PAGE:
The local lawn-care lobby is pulling out all the stops in a nasty campaign to prevent council from passing a bylaw that would restrict the use of pesticides in the city.The blitz has already featured a controversial radio ad campaign that claims the board of health's proposal to ban cosmetic use of garden chemicals will leave citizens vulnerable to the dreaded West Nile virus. Now constituents of at least one councillor who supports the bylaw are apparently receiving phone calls from the so-called Toronto Environmental Coalition (in fact a pesticide biz front) alleging that the stand their political reps are taking will cost city residents hundreds of millions of dollars in property tax hikes and reduced real estate values.
"It's absolutely disgusting," said councillor Jane Pitfield, a health board member who's been actively promoting the legislation that will go to council for debate next week. Pitfield has also received a note on TEC letterhead advising her that the coalition of 12 lawn care companies will be canvassing against her during the municipal election campaign this fall. "Every homeowner in Ward 26 (Don Valley West) will be informed of your support of the ban," the memo warns.
"It's a smear campaign and outright harassment," Pitfield maintained. But she noted that constituents targeted by TEC's calls have generally been supportive of her position. "What most of them are telling me is that they'd never put poison on their lawns, and they congratulate me for doing this," said the councillor, who indignantly returned a "gift" basket filled with garden tools and pro-pesticide propaganda delivered to her office recently by a "municipal affairs consultant."
Indeed, lobbyists - including a representative of the firm headed by the notorious Jeff Lyons of MFP inquiry fame - have been spreading like crab grass at City Hall this week in an 11th-hour attempt to round up opposition to the bylaw. "It is an election year," Pitfield said, a reference to Lyons's reputation for fundraising on behalf of council candidates sympathetic to his causes. She suggested the bylaw's fate "hinges on how much money is going to come" for re-election campaigns.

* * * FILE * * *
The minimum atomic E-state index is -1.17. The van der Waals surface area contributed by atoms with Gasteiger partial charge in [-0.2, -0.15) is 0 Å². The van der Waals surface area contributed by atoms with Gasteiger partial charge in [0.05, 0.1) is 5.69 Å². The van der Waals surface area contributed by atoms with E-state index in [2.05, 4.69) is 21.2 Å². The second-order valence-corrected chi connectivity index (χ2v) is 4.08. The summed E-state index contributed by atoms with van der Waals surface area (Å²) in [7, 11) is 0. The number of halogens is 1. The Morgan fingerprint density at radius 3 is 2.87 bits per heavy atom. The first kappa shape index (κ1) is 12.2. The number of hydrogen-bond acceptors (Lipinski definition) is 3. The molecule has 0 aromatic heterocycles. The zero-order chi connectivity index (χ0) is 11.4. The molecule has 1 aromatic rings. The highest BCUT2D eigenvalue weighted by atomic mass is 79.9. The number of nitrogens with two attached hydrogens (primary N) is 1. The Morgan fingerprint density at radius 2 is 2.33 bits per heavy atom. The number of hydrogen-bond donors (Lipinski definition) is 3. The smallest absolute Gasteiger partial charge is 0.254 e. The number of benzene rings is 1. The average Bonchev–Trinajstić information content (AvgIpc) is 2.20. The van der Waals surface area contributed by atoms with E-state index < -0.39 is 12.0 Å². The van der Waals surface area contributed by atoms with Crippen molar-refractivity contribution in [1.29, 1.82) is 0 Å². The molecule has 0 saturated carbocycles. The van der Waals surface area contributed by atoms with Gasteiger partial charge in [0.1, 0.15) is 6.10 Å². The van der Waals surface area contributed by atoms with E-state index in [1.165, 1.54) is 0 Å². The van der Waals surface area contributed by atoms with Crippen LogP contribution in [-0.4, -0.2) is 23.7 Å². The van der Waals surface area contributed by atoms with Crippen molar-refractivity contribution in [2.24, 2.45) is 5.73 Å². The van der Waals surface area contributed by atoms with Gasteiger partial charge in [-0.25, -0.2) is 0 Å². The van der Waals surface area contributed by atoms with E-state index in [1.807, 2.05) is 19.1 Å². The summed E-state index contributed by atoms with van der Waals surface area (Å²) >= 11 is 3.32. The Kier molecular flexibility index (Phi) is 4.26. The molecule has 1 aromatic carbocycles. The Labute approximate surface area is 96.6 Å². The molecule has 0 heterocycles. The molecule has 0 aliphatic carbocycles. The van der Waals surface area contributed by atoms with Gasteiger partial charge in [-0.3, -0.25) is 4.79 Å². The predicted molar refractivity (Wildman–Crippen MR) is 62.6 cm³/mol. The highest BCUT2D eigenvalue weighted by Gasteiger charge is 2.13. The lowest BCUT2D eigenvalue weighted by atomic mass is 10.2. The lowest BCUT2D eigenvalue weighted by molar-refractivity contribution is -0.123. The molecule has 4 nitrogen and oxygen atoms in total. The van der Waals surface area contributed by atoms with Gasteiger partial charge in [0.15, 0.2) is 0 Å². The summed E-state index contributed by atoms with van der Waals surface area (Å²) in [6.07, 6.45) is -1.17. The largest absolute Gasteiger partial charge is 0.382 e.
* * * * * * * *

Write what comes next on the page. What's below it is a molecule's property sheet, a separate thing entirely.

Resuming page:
Councillor Joe Mihevc, the health board chair, agreed. And he predicted that next week's vote will be an extremely close one. "I think it's going to be a nail-biter one way or the other," he said. "I don't understand why," council's leading health advocate added. "The bylaw is straightforward. It's not a ban, as these people are saying. It's simply trying to reduce the cosmetic use of chemicals. If you have allergies you can use pesticides to control the weeds. If you have an infestation of a particular kind of grub you can use the appropriate agent. But the lawn-care industry wants zero controls.'
Pitfield blasted the TEC radio spots for undermining the city's efforts to recover from the recent SARS crisis. "Here we are, trying to reassure Toronto residents and the international community that this is a healthy, safe tourism destination, and we've got these people putting out ads that say anyone who comes here risks getting West Nile virus," she said. "I understand some of the radio ads have reached New York state, where many Americans now think Toronto has a serious West Nile problem."
Pitfield asked Mayor Mel Lastman to publicly condemn the ads but got no response to her request. "He doesn't have the appetite to stand up and do the right thing," she said. That may be because Lastman is opposed to the bylaw Pitfield supports. The mayor recently said he was afraid a pesticide ban would lead to the uncontrolled growth of weeds throughout the city.
"People trip on weeds and people fall on weeds and people get hurt by weeds," Lastman declared. "If it (the bylaw) is going to kill people, I'm concerned." It sounds to me like Lastman was tripping on something more than weeds. And it could be that councillor Denzil Minnan-Wong went along for the ride. He called the pesticide bylaw "council's version of the gun registry."
Councillor Gloria Lindsay Luby also opposes the bylaw. "I think it is ill-conceived,' she said. Luby claimed that the vast majority of her Etobicoke constituents - including two major golf courses and residents with "huge" properties - "are not happy with this bylaw."
This will be music to the ears of the Toronto Environmental Coalition, which was "extremely disappointed that local radio stations would respond to political pressure (from the board of health) and pull an ad that is factually correct. Our message is simple," said coalition spokesperson Lorraine Van Hasstrecht, who denied her group is targeting Pitfield. "This bylaw will increase taxes, decrease property values, remove the rights of homeowners to choose how they care for their properties and increase mosquitoes and other pests."
Mihevc called the communique "garbage." He said mosquito control products aren't included in the bylaw's regulations. Pitfield said TEC's "misinformation" only makes her more determined to overcome the pro-pesticide forces.
"They are pompous, they are arrogant and they are completely inflexible," she argued. "We may not be successful next week, but we will be eventually. The board of health always wins in the end, because it always acts in the best interests of public health."
This battle may be far from over.